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Alberta Yield: Sweet success story for Southern Alberta’s Baking Barn

Carol Lamb’s sweet story goes back five generations.

Her family has been in the southern Alberta sugar business for decades. They’ve also been making their own homemade vanilla extract for years.

Lamb still has a photo of her mom (when she was three) reaching up to her grandpa, who was sitting on the back of wagonload of sugar beets they were taking into town.

That’s the story she’s trying to show others with Lethbridge-based Baking Barn.

“Finally, I got the idea of ‘hey, maybe we can share this with others,” she told LiveWire Calgary.

“Lots of family and friends have come over for it all the time and you just give it away for years.”

At first, they took the family recipe and packaged it up for farmer’s markets. When COVID-19 hit, they had to come up with a different plan.

They started going into a few stores, then a few more and are now in more than 60 Co-op and Nutters stores.

The difference? Alcohol free

Lamb said this homemade vanilla you can actually sip because it’s just plain sweet.

That’s because they use glycerin, not alcohol, as their base.

“When you put a pure vanilla extract that’s made with alcohol, which they’re all alcohol based, it just gives you a little bit of a burn, a bitter taste to it,” Lamb said.

She said when you use glycerin, you get a full vanilla flavour.

The other aspect that separates their vanilla from the other store-bought goods is that there’s takes a year to make. Plus, they use Madagascar vanilla beans.

“I split the beans and put them in glycerin and shake the big containers and keep doing that for a year,” Lamb said.

“That’s to give it a really premium extract, because of the length of time.”

Lamb said when she was doing more research into vanilla extract, the mass production process often only takes four days.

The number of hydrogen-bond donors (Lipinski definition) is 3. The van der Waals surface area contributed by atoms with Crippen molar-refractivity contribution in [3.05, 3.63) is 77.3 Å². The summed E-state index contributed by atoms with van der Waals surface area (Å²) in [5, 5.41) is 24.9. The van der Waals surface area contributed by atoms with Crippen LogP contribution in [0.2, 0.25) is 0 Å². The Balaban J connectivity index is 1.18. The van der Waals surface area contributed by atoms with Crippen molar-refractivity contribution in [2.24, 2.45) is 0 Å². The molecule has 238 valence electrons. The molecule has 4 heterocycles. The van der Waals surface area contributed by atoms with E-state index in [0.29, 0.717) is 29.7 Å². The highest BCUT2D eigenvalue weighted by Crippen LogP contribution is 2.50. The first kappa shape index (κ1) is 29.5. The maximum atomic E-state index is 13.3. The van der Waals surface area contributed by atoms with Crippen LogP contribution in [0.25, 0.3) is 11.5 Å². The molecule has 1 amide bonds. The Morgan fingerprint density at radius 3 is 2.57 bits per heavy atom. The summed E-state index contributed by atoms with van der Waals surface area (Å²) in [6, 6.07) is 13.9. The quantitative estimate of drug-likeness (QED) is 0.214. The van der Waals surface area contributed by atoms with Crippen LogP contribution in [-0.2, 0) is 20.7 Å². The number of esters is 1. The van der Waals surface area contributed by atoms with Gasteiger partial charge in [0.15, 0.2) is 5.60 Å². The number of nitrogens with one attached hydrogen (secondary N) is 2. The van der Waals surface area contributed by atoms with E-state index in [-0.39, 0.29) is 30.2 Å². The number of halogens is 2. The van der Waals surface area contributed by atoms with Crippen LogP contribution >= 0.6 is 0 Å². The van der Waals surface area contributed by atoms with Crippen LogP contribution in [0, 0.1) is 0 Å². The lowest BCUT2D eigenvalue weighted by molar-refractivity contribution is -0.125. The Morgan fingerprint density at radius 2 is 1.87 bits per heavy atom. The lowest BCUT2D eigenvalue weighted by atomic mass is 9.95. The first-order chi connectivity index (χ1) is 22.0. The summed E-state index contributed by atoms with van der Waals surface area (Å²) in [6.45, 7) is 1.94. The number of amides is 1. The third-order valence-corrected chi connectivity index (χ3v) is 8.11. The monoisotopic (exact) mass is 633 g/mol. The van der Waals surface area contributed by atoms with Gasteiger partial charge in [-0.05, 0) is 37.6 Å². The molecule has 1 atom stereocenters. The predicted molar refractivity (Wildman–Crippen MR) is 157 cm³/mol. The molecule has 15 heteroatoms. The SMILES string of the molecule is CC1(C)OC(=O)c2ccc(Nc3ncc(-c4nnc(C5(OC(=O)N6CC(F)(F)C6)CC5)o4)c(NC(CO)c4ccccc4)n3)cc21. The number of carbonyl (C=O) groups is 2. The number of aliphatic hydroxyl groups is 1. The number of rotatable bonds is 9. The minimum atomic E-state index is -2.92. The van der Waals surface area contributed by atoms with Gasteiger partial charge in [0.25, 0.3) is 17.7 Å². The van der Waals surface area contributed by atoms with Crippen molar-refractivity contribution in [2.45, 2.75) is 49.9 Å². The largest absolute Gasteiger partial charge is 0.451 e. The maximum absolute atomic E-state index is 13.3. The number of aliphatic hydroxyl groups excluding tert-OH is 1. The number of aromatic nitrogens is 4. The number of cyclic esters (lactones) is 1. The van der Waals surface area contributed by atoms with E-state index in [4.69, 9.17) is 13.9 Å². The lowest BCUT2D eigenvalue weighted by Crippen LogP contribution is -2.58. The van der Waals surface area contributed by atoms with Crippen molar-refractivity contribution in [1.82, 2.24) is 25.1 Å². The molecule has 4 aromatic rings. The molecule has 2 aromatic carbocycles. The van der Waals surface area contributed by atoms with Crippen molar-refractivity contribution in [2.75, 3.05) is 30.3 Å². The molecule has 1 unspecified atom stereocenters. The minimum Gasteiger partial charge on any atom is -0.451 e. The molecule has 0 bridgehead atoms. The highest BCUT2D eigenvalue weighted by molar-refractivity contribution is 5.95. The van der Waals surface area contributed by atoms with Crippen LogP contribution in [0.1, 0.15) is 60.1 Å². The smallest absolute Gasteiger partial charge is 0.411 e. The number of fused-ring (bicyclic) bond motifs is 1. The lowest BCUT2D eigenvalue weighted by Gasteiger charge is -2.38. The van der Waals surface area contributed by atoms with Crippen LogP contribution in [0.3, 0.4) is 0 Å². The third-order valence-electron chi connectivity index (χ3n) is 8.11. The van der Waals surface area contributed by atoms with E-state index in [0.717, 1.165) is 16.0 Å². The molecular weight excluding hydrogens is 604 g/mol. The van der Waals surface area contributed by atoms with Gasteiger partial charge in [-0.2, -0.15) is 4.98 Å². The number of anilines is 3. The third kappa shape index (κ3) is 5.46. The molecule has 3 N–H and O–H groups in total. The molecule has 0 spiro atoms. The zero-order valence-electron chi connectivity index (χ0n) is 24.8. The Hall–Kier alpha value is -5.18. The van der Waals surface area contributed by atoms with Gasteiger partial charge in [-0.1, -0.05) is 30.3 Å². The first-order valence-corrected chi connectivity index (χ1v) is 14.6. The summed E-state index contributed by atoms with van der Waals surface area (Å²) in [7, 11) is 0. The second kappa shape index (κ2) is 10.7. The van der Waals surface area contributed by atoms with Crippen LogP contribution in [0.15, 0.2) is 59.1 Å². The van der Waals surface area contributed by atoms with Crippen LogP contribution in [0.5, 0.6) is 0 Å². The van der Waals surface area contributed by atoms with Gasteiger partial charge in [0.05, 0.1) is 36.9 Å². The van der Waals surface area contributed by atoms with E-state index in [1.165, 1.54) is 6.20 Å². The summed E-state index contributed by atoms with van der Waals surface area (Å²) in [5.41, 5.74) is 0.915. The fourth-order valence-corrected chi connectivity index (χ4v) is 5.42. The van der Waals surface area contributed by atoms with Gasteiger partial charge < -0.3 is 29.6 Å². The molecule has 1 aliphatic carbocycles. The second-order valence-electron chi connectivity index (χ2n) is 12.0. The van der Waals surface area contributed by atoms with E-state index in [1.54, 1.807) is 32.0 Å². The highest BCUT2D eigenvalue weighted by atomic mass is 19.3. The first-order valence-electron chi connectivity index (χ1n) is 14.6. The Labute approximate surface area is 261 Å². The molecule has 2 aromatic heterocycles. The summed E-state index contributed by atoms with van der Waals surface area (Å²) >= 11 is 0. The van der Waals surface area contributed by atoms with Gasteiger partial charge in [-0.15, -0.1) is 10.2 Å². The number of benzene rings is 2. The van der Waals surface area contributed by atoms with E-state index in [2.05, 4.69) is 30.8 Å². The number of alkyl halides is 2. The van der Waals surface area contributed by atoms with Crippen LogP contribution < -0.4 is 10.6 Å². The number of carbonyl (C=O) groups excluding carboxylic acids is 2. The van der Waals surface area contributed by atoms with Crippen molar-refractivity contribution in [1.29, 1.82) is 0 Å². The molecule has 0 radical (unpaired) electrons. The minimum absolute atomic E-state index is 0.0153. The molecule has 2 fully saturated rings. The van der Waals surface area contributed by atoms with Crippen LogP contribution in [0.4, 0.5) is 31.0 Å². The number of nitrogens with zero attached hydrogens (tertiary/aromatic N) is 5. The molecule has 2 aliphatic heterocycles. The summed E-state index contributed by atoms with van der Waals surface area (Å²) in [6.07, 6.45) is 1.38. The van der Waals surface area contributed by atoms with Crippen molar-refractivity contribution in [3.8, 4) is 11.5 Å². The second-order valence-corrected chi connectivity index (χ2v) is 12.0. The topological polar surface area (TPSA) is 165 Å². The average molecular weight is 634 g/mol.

“So, they’re just pounding it out and getting a quick vanilla flavour,” she said.

Connections are everything

At first, Lamb wasn’t sure about what she might gain in the Platform Calgary Alberta Yield program.

Then it became clear: Connections were key.

She saw the ideas of others and looked at them like they were “world-changing.”

“I’m like, ‘man, I just have vanilla, I don’t know what I’m doing here,” she said.

Then she said the connections became important. Through that, she learned that just being on any store shelf isn’t necessarily a good thing.

She needed to be store selective; perhaps health food or niche stores where people go to spend money for quality, not necessarily for thrift.

They’ve also helped with the pitch, to help her reach more people – and the right people for her brand.

Slow and steady is how Lamb sees her growth over the next few years. She wants to solidify the business she has and expand in southern Alberta. With the commercial kitchen they’re now in, they can serve up to 300 stores.

The goal is to serve Alberta and then slowly move beyond.

“I don’t want to get overwhelmed and I do not want to end up being like some of the companies I’ve heard of, and they shut down because they got too big too fast,” Lamb said.